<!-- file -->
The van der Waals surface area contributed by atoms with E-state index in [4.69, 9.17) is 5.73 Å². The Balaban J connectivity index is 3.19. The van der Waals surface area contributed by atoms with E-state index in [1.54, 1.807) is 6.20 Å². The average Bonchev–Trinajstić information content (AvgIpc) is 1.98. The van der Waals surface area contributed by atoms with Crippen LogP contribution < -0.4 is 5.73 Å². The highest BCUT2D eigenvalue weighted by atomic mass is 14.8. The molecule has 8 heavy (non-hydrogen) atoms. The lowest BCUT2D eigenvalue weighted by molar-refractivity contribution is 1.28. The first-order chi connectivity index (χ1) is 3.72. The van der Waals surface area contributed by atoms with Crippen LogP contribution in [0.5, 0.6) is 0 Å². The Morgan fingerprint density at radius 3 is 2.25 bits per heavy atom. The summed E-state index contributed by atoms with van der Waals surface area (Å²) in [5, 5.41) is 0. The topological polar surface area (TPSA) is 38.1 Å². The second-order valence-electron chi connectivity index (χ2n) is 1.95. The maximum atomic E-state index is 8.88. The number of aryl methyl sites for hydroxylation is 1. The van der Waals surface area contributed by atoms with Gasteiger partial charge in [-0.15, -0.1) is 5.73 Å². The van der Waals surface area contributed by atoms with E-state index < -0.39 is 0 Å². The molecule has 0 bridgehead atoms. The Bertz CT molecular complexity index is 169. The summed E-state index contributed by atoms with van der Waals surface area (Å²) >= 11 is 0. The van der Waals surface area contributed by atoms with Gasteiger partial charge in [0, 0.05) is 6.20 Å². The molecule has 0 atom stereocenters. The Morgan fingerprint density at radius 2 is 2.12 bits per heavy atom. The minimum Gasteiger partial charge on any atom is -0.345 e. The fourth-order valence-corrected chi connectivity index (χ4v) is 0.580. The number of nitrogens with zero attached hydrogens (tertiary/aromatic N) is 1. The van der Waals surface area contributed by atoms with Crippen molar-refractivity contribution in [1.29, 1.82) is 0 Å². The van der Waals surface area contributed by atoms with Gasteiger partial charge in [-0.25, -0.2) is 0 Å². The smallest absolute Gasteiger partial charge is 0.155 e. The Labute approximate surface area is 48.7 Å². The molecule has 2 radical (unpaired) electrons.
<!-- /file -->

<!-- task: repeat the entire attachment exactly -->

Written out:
The van der Waals surface area contributed by atoms with E-state index in [4.69, 9.17) is 5.73 Å². The Balaban J connectivity index is 3.19. The van der Waals surface area contributed by atoms with E-state index in [1.54, 1.807) is 6.20 Å². The average Bonchev–Trinajstić information content (AvgIpc) is 1.98. The van der Waals surface area contributed by atoms with Crippen LogP contribution < -0.4 is 5.73 Å². The highest BCUT2D eigenvalue weighted by atomic mass is 14.8. The molecule has 8 heavy (non-hydrogen) atoms. The lowest BCUT2D eigenvalue weighted by molar-refractivity contribution is 1.28. The first-order chi connectivity index (χ1) is 3.72. The van der Waals surface area contributed by atoms with Crippen LogP contribution in [0.5, 0.6) is 0 Å². The Morgan fingerprint density at radius 3 is 2.25 bits per heavy atom. The summed E-state index contributed by atoms with van der Waals surface area (Å²) in [5, 5.41) is 0. The topological polar surface area (TPSA) is 38.1 Å². The second-order valence-electron chi connectivity index (χ2n) is 1.95. The maximum atomic E-state index is 8.88. The number of aryl methyl sites for hydroxylation is 1. The van der Waals surface area contributed by atoms with Gasteiger partial charge in [-0.15, -0.1) is 5.73 Å². The van der Waals surface area contributed by atoms with E-state index < -0.39 is 0 Å². The molecule has 0 bridgehead atoms. The Bertz CT molecular complexity index is 169. The summed E-state index contributed by atoms with van der Waals surface area (Å²) >= 11 is 0. The van der Waals surface area contributed by atoms with Gasteiger partial charge in [0, 0.05) is 6.20 Å². The molecule has 0 atom stereocenters. The Morgan fingerprint density at radius 2 is 2.12 bits per heavy atom. The minimum Gasteiger partial charge on any atom is -0.345 e. The fourth-order valence-corrected chi connectivity index (χ4v) is 0.580. The number of nitrogens with zero attached hydrogens (tertiary/aromatic N) is 1. The van der Waals surface area contributed by atoms with Crippen molar-refractivity contribution in [1.29, 1.82) is 0 Å². The van der Waals surface area contributed by atoms with Gasteiger partial charge in [-0.25, -0.2) is 0 Å². The smallest absolute Gasteiger partial charge is 0.155 e. The Labute approximate surface area is 48.7 Å². The molecule has 2 radical (unpaired) electrons.